I really do believe that providence is a major theme in Tolkien's works. This theme is picked up in The Lord of the Rings. Interestingly enough, the first time Bilbo's "luck" comes into play is in his discovery of the One Ring. Thus, if luck is a tongue-in-cheek expression for providence, then we learn that God purposed the Ring to fall into the hands of the hobbit. It is in this context that Gandalf would assure Frodo that there are greater powers in the world than that of evil and that the younger Mr. Baggins was meant to have the Ring.

In many respects, the Tolkien canon is similar to the Book of Esther in that God is never explicitly mentioned and yet His sovereign hand is seen everywhere if one looks for it. Unlike in the movie, Tolkien has the Ring destroyed not by Frodo but by the providence itself. In the end, only a sovereign God can defeat evil.

For our part, it's vital that we embrace our role  as little pieces in God's bigger plan. We cannot determine the times in which we live. All we have to decide is what to do with the time that is given us.

This is the attitude of Bilbo. In explaining the larger purposes of the hobbit's quest, Gandalf says to him: "You are a very fine person, Mr. Baggins, and I am very fond of you; but you are only quite a little fellow in a wide world after all!"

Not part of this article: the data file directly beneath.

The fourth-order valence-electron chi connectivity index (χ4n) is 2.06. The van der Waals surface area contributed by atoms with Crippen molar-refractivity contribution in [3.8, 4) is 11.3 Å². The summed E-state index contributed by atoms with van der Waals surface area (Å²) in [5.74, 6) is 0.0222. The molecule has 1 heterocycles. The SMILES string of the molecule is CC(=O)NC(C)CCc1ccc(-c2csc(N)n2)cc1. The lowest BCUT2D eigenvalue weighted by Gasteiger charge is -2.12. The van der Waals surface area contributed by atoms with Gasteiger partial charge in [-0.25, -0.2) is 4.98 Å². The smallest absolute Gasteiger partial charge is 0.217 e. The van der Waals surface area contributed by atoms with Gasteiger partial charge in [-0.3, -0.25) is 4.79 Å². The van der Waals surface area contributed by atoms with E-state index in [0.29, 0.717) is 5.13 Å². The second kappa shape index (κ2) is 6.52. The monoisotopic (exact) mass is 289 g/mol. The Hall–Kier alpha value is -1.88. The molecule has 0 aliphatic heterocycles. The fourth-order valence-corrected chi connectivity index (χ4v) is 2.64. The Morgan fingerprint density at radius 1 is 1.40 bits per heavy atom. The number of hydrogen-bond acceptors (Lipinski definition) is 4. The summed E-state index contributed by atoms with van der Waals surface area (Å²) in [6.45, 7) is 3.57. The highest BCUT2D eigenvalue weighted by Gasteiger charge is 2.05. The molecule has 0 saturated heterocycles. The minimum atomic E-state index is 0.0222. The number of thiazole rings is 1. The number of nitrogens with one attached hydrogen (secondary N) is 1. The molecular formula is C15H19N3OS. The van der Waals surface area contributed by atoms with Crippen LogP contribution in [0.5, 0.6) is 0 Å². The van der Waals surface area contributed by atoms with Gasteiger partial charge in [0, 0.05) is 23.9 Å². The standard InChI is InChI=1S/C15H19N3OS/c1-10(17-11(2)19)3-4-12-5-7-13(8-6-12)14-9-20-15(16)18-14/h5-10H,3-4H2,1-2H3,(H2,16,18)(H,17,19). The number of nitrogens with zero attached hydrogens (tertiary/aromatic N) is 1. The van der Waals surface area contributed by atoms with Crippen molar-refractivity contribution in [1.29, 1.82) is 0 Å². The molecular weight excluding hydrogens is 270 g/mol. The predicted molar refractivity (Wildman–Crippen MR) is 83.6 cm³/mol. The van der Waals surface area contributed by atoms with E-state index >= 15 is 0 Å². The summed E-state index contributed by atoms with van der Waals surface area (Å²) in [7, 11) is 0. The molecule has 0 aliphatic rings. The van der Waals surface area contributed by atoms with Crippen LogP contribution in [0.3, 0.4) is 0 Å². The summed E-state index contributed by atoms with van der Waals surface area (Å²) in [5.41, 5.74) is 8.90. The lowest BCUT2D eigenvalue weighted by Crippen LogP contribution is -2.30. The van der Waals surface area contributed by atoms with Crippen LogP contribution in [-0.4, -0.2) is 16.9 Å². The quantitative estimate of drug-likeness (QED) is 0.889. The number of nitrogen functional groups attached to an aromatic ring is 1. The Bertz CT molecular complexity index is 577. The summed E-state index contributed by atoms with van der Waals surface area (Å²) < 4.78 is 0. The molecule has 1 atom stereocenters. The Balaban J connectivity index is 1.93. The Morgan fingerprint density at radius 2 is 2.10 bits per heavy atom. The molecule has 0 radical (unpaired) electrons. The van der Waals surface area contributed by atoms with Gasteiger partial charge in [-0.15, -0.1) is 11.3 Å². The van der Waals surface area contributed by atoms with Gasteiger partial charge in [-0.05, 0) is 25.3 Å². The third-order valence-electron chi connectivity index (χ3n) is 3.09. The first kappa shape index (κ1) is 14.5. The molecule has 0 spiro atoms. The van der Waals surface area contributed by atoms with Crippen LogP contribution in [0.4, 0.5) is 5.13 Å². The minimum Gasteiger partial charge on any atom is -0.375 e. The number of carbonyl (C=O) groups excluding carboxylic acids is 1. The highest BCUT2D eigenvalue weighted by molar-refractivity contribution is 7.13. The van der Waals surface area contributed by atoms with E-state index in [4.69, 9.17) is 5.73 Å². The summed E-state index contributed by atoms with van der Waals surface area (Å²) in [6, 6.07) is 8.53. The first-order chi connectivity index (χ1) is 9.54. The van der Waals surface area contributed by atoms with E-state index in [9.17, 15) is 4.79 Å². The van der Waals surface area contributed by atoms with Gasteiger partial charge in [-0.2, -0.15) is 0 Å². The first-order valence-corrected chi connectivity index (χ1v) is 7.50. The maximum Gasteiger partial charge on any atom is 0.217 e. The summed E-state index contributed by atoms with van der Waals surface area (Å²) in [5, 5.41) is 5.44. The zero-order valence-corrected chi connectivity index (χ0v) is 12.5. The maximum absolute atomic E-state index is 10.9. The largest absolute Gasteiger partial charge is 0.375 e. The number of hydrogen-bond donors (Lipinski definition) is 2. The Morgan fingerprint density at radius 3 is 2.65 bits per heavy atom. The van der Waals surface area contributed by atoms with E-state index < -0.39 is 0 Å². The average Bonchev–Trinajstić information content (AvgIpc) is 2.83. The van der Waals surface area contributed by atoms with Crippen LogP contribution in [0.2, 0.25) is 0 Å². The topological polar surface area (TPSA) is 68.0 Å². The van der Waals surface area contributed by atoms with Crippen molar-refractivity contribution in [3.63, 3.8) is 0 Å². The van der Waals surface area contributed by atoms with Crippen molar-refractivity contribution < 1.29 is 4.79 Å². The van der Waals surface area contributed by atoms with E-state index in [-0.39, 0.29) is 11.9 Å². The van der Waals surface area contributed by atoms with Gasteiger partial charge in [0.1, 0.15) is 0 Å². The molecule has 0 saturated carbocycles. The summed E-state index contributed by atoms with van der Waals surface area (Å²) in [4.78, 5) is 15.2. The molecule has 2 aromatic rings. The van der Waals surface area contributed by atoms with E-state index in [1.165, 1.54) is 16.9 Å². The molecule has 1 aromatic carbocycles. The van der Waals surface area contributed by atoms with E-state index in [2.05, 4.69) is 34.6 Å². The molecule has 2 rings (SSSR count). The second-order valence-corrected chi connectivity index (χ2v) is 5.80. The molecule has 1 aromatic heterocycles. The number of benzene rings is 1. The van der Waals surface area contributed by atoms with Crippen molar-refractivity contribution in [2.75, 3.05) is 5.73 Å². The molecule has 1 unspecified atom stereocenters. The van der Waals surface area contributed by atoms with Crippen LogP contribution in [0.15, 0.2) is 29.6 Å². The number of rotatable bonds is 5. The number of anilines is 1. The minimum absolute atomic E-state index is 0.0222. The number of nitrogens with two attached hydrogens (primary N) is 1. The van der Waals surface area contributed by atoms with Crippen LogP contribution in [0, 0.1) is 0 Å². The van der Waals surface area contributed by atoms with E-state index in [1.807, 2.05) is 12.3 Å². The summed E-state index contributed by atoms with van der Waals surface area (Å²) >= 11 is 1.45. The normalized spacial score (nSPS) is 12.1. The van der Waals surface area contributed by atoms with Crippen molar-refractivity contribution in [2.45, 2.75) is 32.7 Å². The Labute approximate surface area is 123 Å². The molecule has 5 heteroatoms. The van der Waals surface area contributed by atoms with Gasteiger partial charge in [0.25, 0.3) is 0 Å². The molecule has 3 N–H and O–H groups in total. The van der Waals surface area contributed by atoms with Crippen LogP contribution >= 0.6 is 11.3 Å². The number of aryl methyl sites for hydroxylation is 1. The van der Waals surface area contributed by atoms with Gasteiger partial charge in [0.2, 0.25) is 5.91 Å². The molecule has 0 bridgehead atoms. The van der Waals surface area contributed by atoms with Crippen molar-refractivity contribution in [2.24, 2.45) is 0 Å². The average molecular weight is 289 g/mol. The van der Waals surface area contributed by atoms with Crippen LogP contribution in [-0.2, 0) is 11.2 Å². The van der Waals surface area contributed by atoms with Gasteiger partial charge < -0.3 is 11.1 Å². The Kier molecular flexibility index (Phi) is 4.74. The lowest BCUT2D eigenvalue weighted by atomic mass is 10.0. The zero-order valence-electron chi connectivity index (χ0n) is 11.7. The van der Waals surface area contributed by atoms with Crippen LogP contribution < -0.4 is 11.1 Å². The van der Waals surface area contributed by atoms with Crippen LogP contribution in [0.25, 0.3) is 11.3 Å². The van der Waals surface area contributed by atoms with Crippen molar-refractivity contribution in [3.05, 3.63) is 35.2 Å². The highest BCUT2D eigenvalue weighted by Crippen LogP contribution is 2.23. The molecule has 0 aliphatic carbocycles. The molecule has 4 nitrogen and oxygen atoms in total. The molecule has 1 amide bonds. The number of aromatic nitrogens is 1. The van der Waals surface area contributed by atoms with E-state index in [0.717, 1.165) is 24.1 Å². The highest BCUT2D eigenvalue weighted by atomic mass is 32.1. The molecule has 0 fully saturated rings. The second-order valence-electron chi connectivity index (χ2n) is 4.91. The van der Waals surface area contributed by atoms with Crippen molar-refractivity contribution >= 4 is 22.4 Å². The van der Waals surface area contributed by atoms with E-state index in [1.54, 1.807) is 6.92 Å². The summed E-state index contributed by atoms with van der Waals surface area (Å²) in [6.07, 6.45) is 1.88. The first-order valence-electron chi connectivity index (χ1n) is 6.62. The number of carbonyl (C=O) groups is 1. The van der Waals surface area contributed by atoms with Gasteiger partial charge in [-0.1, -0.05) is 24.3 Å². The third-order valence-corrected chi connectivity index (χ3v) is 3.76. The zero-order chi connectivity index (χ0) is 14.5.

And then the last line in the book is: "Thank goodness!" said Bilbo laughing, and handed him the tobacco-jar.

Bilbo is relieved to discover that he's just a little fellow used for a far grander purpose than himself. So should be the attitude of all followers of God Almighty.

Wednesday, November 7, 2012

An Optimist's Guide to the Election

I consider myself to be an optimist. Not a naive optimist who wallows in the bliss of ignorance. Nor a Pollyanna optimist who finds a needle of gladness in a haystack of misery. But rather I strive for a principled optimism that is based on objective reality. In fact is based on the most objectively real thing in existence - the nature and character of God. This isn't about glass half full but about cup runth over.

Like me, you may not be happy with the way the election turned out. However, I still think there are reasons to be glad.

1. We mustn't forget that the presidential race wasn't the only issue last night. I'm very delighted to now be constituent of Tom Latham. Boswell has been representing my district (mostly badly) since before I was born and it's high time we got him out of there. Also, I couldn't be more glad that Steve King beat Christie "Seven Layer Salad" Vilsack. I have no doubt that he'll continue to serve Iowa well.

2. Much to the utopian's dismay, politics is a pendulum. It always swings back and forth. Therefore, we shouldn't get too gloomy when it happens to be on the backswing. I doubt that someone as liberal as Obama could have been elected had we not had eight years of Bush. Likewise, I think we stand a fairly good chance of getting someone more conservative than Romney elected in four years. Sure the next four year will likely be rough, but it's not the final act.

3. And here's the big one. Jesus is still on the throne and the election didn't faze Him one bit. He's still directing the king's heart like channels of water (Proverbs 21:1). We already know how this story ends. Jesus wins and we with Him. The courts of heaven still judge the rulers of men and shall remove the tyrants from power and give dominion to the saints. (Daniel 7:26-27). Obama will rule for another four years. We shall rule with Christ forever.

So don't fret. Don't despair. Praise God that He is who He is.